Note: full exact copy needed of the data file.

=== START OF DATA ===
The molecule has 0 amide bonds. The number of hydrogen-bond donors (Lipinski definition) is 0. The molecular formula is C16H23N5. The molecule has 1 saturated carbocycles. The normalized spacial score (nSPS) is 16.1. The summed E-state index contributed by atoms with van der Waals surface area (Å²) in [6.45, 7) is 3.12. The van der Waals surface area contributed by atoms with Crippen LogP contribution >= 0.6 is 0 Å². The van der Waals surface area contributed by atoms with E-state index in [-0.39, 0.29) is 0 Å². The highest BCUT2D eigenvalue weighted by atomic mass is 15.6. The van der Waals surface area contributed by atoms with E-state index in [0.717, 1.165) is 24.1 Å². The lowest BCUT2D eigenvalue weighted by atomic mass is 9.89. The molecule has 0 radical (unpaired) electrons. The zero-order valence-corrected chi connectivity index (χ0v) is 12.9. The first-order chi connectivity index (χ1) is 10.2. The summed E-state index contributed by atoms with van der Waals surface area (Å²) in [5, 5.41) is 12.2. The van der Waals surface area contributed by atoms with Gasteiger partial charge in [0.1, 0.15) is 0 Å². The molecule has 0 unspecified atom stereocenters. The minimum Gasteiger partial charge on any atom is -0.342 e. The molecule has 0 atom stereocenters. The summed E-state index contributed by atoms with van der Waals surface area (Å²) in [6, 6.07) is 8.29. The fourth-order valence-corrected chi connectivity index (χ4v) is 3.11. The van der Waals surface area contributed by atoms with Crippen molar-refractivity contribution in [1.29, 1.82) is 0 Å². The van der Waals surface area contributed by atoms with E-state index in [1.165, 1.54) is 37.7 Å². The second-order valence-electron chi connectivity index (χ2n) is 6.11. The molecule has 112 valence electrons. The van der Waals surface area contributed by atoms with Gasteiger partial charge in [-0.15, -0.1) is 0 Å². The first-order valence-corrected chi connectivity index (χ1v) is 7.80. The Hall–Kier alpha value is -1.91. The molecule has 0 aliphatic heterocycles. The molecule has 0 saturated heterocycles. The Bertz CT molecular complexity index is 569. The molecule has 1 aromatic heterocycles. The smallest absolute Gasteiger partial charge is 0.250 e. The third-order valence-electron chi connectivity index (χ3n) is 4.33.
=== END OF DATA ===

The molecule has 0 amide bonds. The number of hydrogen-bond donors (Lipinski definition) is 0. The molecular formula is C16H23N5. The molecule has 1 saturated carbocycles. The normalized spacial score (nSPS) is 16.1. The summed E-state index contributed by atoms with van der Waals surface area (Å²) in [6.45, 7) is 3.12. The van der Waals surface area contributed by atoms with Crippen LogP contribution >= 0.6 is 0 Å². The van der Waals surface area contributed by atoms with E-state index in [-0.39, 0.29) is 0 Å². The highest BCUT2D eigenvalue weighted by atomic mass is 15.6. The van der Waals surface area contributed by atoms with E-state index in [0.717, 1.165) is 24.1 Å². The lowest BCUT2D eigenvalue weighted by atomic mass is 9.89. The molecule has 0 radical (unpaired) electrons. The zero-order valence-corrected chi connectivity index (χ0v) is 12.9. The first-order chi connectivity index (χ1) is 10.2. The summed E-state index contributed by atoms with van der Waals surface area (Å²) in [5, 5.41) is 12.2. The van der Waals surface area contributed by atoms with Gasteiger partial charge in [0.1, 0.15) is 0 Å². The molecule has 0 unspecified atom stereocenters. The minimum Gasteiger partial charge on any atom is -0.342 e. The molecule has 0 atom stereocenters. The summed E-state index contributed by atoms with van der Waals surface area (Å²) in [6, 6.07) is 8.29. The fourth-order valence-corrected chi connectivity index (χ4v) is 3.11. The van der Waals surface area contributed by atoms with Crippen molar-refractivity contribution in [1.29, 1.82) is 0 Å². The van der Waals surface area contributed by atoms with E-state index in [1.165, 1.54) is 37.7 Å². The second-order valence-electron chi connectivity index (χ2n) is 6.11. The molecule has 112 valence electrons. The van der Waals surface area contributed by atoms with Gasteiger partial charge in [-0.15, -0.1) is 0 Å². The first-order valence-corrected chi connectivity index (χ1v) is 7.80. The Hall–Kier alpha value is -1.91. The molecule has 0 aliphatic heterocycles. The molecule has 0 saturated heterocycles. The Bertz CT molecular complexity index is 569. The molecule has 1 aromatic heterocycles. The smallest absolute Gasteiger partial charge is 0.250 e. The third-order valence-electron chi connectivity index (χ3n) is 4.33.